LSU QB candidate Myles Brennan became the first student athlete to announce a car deal last week. Within mere days, however, he had broken his left arm in a freak fishing accident and is now looking at an uncertain season.
Hollingsworth Richards Ford, an auto dealership in Baton Rouge, Louisiana, leased a new Ford F-250 to the favorite candidate for starting QB at LSU this season. Because NIL deals cannot be premised on performance, Brennan’s injury–and an unknown number of games he’ll miss this season–will not (and in fact, can not) change due to his change in circumstances on the field.
So, what does Hollingsworth Richards Ford do now? How can they extract the most value out of a deal that now presumably provides them with less exposure than they imagined?
The good news is that Brennan’s father says he’s not transferring and will start throwing again in a couple of weeks.
How the car dealership can still get value from Myles Brennan
I spoke with two sports marketing experts about the situation and how the dealership can still activate their sponsorship and get value out of the situation.
“It’s unfortunate, but as a brand you also don’t want to be seen kicking a spokesperson when they are down,” said Ishveen Anand, founder and CEO of OpenSponsorship. “So, typically sponsors only drop athletes when they do something that harms the brand reputation, not injury. We could expect that they ask for a few more deliverables as a make good. For example, more appearances or more social.”
Vince Thompson, founder and CEO of sports marketing and branding agency MELT, says there are still plenty of things the Ford dealership can do to leverage its relationship with Brennan.
“You can do your traditional in-store activation, a ‘Sign and Drive’ to win tickets sort of thing or autographs. You could tailgate at the game with his family and then he could stop by after the game. There’s a lot of different ways to maximize that.”
Anand says her advice to the car dealership would be to get creative and integrate Brennan’s new storyline into the campaign.
“I’d integrate the car into the story of the athlete’s recovery. Making the sponsorship authentic, capturing emotive content and creating a great story is the best way to make these partnerships be as effective as possible.”
She advises using imagery or video of Brennan’s recovering in the campaign, things like getting in the car to go to doctor’s appointments or physical therapy.
Thompson had similar ideas and also suggested the dealership sign Max Johnson, who is now in line to by the Tigers starter.
“I think the lowest hanging fruit would be to go and sign Max Johnson right now, and then you try to tie something between Max and Miles. Maybe Max is driving Miles around in the car while he’s injured. You’re expanding the definition of a teammate and showing one teammate helping another. You want to put a positive spin on it and a community spin.”
Hollingsworth Richards Ford isn’t the only brand who will have to potentially adjust its strategy thanks to Brennan’s injury. He also has announced deals with GameCoin, Raising Canes, Smoothie King and Smalls Sliders.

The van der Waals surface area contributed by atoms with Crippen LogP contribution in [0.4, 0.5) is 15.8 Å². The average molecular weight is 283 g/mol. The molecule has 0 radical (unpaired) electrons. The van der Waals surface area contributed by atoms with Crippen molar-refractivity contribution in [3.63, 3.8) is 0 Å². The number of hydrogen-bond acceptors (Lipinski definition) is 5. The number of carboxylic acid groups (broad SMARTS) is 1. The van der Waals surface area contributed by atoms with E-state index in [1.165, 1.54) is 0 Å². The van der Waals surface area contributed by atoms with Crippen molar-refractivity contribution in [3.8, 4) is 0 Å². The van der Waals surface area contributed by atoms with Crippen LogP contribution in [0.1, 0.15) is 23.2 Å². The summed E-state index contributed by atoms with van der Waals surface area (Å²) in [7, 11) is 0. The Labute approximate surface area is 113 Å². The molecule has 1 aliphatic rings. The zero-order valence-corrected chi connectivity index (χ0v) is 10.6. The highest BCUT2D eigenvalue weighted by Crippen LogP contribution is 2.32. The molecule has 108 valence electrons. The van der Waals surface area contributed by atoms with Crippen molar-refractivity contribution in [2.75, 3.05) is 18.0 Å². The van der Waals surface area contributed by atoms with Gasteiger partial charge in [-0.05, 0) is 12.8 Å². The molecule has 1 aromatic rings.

As for future car deals for student athletes, Anand does expect them to be common.
“It’s a great benefit for the athlete, and it’s cheap and easy for dealerships to do. We have seen a similar uptick in the pro space.”
“These dealerships are always looking for a way to connect to the mighty emotional connection to the fans. Then you look at these student athletes as the men and women who make up the next generation of consumers–and they’re the Holy Grail of consumers–and you can build brand love for a lifetime.”
Morals clauses and background checks for NIL deals
Although there’s no reason to believe Brennan was doing anything to put himself in a perilous situation, Thompson does say brands need to think ahead about situations student athletes might get into that involve alcohol, drugs or other situations the brand might not find fits with their image. It’s common in contracts with professional athletes and other endorsers and ambassadors to include a morals clause giving the brand the the right to terminate the contract if the person engages in criminal or unseemly behavior.
“These are 18-year-old kids. They’re going to make mistakes,” said Thompson.
He suggests brands looking to get involved in NIL deals at this level should run background checks on student athletes they want to work with, including morals clauses in the contracts and have a crisis plan in place. Obviously, the dealership’s response would have needed to be far different if, for example, the student athlete were caught drinking and driving in their leased vehicle.
“Has this kid had a DUI in his past? Does he have a history of public intoxication? Run a background check, look around at his social media.”
Although this wasn’t the situation in Brennan’s case, it’s easy to imagine situations that might arise in the future with student athletes (as with any individual), and brands need to do their due diligence and have plans in place prior to the crisis occurring.
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